• Upgrade and increase our power systems where needed to support the greater volume of trains CBTC will allow and bring all outdated power to a state of good repair in 10 years.
  • Update and increase the size of our subway fleet to be CBTC-equipped, by both replacing cars and upgrading existing cars. In 10 years, all cars will be CBTC-equipped. We will also evaluate opportunities for open-gangway designs.
  • Replace and refurbish other critical infrastructure and facilities, including shops and yards.



Drill down for immediate reliability improvements, expanding on Subway Action Plan initiatives

Why? Because even without big infrastructure improvements, there are things we can do today to improve reliability and lessen wait time for our customers.

  • Improve our process to identify root causes behind subway incidents so we can prioritize the most critical problems, building on work underway as part of the Subway Action Plan.
  • Review potential route changes to reduce reliance on critical interlockings.
  • Review and revise service management strategies to improve running times.
  • Identify locations where signal modifications have increased running times and optimize service while maintaining safety.
  • Work with the NYC Police Department and the NYC Fire Department Bureau of Emergency Medical Services to address police incidents and medical emergencies while keeping the system moving.
  • Implement new approaches to keep the trackbed clean and prevent track fires, including the introduction of special vacuum cars.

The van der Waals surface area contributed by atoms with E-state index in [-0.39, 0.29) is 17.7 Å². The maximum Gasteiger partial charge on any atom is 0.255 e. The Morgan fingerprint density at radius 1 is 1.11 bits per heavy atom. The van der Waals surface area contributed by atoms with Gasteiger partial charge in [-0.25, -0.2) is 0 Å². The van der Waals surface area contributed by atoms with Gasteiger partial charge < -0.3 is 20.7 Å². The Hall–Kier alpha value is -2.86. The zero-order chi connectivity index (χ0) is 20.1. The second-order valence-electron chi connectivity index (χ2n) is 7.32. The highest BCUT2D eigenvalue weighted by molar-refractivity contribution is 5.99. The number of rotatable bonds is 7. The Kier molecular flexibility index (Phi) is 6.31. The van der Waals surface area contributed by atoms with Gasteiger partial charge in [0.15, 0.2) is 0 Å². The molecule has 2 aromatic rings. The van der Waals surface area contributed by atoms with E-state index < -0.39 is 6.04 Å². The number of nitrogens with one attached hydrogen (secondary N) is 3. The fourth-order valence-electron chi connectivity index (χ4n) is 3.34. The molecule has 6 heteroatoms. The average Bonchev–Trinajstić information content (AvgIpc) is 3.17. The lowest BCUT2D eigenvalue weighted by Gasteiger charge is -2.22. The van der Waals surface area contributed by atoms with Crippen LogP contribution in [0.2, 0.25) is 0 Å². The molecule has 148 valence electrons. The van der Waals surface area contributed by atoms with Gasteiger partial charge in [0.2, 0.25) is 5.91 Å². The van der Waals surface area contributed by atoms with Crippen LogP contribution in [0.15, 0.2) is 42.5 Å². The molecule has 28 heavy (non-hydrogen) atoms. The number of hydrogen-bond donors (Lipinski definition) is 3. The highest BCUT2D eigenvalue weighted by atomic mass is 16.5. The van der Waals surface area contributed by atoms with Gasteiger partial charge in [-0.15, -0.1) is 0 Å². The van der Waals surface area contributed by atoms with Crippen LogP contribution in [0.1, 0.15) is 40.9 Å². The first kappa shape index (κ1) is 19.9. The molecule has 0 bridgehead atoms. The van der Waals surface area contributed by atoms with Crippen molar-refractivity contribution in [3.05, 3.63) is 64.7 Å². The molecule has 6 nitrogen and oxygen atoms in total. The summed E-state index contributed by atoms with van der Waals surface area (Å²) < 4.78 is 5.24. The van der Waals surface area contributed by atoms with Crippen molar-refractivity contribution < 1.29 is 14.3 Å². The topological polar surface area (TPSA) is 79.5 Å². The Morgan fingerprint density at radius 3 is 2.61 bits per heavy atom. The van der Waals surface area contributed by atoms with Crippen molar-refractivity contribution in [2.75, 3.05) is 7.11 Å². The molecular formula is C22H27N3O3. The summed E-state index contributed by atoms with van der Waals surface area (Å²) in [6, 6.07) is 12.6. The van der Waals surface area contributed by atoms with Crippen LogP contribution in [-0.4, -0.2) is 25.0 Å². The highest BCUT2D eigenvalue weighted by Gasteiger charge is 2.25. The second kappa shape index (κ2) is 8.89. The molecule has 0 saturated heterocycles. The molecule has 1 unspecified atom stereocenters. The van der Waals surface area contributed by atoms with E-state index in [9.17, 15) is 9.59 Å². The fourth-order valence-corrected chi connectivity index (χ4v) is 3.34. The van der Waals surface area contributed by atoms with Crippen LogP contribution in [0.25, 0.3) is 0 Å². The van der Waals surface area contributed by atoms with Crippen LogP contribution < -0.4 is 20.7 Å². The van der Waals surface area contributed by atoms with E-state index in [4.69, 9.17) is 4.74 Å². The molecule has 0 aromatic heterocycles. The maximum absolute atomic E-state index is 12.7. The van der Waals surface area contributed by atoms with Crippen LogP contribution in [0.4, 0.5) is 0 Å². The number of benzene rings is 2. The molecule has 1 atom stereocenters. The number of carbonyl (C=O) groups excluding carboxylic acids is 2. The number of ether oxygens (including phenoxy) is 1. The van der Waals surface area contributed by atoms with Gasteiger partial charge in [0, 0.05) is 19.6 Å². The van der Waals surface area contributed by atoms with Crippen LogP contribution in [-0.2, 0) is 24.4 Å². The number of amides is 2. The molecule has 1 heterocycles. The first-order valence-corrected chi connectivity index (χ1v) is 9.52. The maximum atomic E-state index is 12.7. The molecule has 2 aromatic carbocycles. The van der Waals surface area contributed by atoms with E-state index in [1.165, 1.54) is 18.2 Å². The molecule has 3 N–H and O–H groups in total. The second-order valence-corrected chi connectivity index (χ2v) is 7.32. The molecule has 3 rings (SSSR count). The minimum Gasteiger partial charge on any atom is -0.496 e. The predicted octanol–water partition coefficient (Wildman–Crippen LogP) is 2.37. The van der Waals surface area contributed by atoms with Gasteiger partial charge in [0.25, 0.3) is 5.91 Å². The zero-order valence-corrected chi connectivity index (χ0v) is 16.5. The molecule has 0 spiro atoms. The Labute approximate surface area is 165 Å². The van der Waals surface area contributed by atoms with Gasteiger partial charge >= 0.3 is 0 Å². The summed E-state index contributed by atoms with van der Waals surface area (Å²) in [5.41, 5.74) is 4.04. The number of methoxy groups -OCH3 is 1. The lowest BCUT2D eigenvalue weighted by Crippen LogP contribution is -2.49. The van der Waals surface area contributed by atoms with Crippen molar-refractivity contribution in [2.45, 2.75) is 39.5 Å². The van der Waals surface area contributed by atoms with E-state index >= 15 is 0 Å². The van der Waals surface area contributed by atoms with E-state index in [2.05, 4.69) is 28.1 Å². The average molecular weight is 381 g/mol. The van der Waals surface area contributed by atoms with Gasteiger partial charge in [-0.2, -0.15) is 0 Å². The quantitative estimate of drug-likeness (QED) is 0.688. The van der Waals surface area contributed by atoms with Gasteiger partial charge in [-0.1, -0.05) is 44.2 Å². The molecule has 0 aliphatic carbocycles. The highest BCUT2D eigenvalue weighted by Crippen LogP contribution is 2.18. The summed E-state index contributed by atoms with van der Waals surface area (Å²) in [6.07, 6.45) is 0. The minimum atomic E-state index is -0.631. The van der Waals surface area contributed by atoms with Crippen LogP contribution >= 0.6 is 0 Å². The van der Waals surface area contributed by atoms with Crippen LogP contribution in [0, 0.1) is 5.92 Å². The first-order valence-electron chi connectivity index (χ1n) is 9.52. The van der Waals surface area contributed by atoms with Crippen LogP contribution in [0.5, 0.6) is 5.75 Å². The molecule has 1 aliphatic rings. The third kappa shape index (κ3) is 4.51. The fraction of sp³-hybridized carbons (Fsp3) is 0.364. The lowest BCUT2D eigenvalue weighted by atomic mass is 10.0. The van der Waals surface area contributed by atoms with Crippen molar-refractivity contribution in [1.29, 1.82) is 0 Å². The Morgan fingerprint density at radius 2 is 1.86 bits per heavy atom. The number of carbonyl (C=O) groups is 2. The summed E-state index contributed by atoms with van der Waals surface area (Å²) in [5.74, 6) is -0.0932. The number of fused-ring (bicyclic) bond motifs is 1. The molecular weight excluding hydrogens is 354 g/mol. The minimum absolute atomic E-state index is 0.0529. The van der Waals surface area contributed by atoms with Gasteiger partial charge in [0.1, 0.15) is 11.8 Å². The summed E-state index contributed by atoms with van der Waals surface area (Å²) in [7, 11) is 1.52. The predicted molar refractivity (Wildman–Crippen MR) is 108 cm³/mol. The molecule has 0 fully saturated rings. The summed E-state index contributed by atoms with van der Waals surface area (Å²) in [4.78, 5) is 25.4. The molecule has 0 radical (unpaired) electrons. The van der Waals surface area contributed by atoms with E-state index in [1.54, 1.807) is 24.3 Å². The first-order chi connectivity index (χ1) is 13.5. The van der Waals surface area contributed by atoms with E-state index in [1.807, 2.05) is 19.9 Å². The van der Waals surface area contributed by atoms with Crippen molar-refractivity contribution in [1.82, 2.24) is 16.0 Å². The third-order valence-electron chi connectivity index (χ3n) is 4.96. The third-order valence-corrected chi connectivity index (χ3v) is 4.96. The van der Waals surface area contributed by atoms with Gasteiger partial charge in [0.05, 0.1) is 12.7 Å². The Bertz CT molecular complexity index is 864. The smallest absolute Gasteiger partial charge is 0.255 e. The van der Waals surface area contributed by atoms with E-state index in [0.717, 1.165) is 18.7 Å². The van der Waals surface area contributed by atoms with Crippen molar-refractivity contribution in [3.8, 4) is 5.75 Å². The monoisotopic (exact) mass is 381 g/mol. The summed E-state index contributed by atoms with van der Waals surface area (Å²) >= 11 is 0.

Reorient maintenance to “fix before failure”

Why? Because proactively monitoring, managing and maintaining our assets, rather than just fixing them once they break down can substantially improve reliability. This holds true for all of our operations.

  • Practice reliability-based maintenance across all disciplines, including increased data-driven decision-making regarding maintenance requirements.
  • Transition from fragmented paper-based processes to an integrated enterprise asset management system by automating data collection to facilitate analysis and inform maintenance planning.
  • Provide the training and tools that staff need such as mobile devices that can both record the state of assets and provide up-to-the-minute information for better decision-making.
  • Focus on enhanced preventative maintenance of critical switches that impact multiple subway lines.

Revitalize the station experience

Why? Our 472 NYCT stations and 21 Staten Island Railway stations have served us well, but 3 out of every 4 stations have elements in serious need of repair.

  • Introduce a new station management model that appoints a Group Station Manager for stations in the same geographic area to ensure clear accountability for all aspects of a station, from cleanliness to customer service.
  • Advance work to bring stations to a state of good repair. Work on more than 150 stations in the next 5 years, with an additional 150 in the following 5 year period.
  • Introduce a new state-of-the-art fare payment system so customers throughout the bus, subway, and paratransit system can tap-and-go, including smart cards that can be purchased with cash.
  • Redeploy staff to provide more mobile, proactive customer support throughout stations.
  • Enhance our cleanliness regimen including targeting stations for deep cleaning.

Enable the completion of more work, faster

Why? Because we have a lot of work to do to modernize the system and improve service.

  • Increase coordination of work by conducting multiple repair, cleaning, and/or maintenance projects simultaneously wherever possible.
  • Review processes, protocols, and technology surrounding track access to maximize work time, make best use of available resources, and ensure worker safety, while balancing the impact on customers. This includes planning, predictability of access, and clear resource requirements for third-party and in-house projects.
  • Increase internal resources to support construction, including engineering resources and work trains that carry equipment and materials to work sites within the subway system.